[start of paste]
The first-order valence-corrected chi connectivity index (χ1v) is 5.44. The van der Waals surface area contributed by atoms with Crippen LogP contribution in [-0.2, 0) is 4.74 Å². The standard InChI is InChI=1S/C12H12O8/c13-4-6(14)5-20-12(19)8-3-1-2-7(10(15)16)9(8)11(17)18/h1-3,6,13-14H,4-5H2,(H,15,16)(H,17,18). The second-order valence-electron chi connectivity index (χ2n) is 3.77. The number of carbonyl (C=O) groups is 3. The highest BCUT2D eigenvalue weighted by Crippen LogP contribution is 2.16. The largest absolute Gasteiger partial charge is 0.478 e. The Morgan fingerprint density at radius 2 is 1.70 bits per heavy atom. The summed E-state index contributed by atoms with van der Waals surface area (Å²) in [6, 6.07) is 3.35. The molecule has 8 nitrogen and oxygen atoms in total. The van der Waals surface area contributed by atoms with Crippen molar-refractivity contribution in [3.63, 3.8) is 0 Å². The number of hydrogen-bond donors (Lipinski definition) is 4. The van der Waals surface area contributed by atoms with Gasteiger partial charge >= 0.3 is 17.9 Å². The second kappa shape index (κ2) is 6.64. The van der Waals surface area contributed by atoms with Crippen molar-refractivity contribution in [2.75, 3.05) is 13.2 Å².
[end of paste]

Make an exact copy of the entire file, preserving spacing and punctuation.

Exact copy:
The first-order valence-corrected chi connectivity index (χ1v) is 5.44. The van der Waals surface area contributed by atoms with Crippen LogP contribution in [-0.2, 0) is 4.74 Å². The standard InChI is InChI=1S/C12H12O8/c13-4-6(14)5-20-12(19)8-3-1-2-7(10(15)16)9(8)11(17)18/h1-3,6,13-14H,4-5H2,(H,15,16)(H,17,18). The second-order valence-electron chi connectivity index (χ2n) is 3.77. The number of carbonyl (C=O) groups is 3. The highest BCUT2D eigenvalue weighted by Crippen LogP contribution is 2.16. The largest absolute Gasteiger partial charge is 0.478 e. The Morgan fingerprint density at radius 2 is 1.70 bits per heavy atom. The summed E-state index contributed by atoms with van der Waals surface area (Å²) in [6, 6.07) is 3.35. The molecule has 8 nitrogen and oxygen atoms in total. The van der Waals surface area contributed by atoms with Crippen molar-refractivity contribution in [3.63, 3.8) is 0 Å². The number of hydrogen-bond donors (Lipinski definition) is 4. The van der Waals surface area contributed by atoms with Gasteiger partial charge >= 0.3 is 17.9 Å². The second kappa shape index (κ2) is 6.64. The van der Waals surface area contributed by atoms with Crippen molar-refractivity contribution in [2.75, 3.05) is 13.2 Å².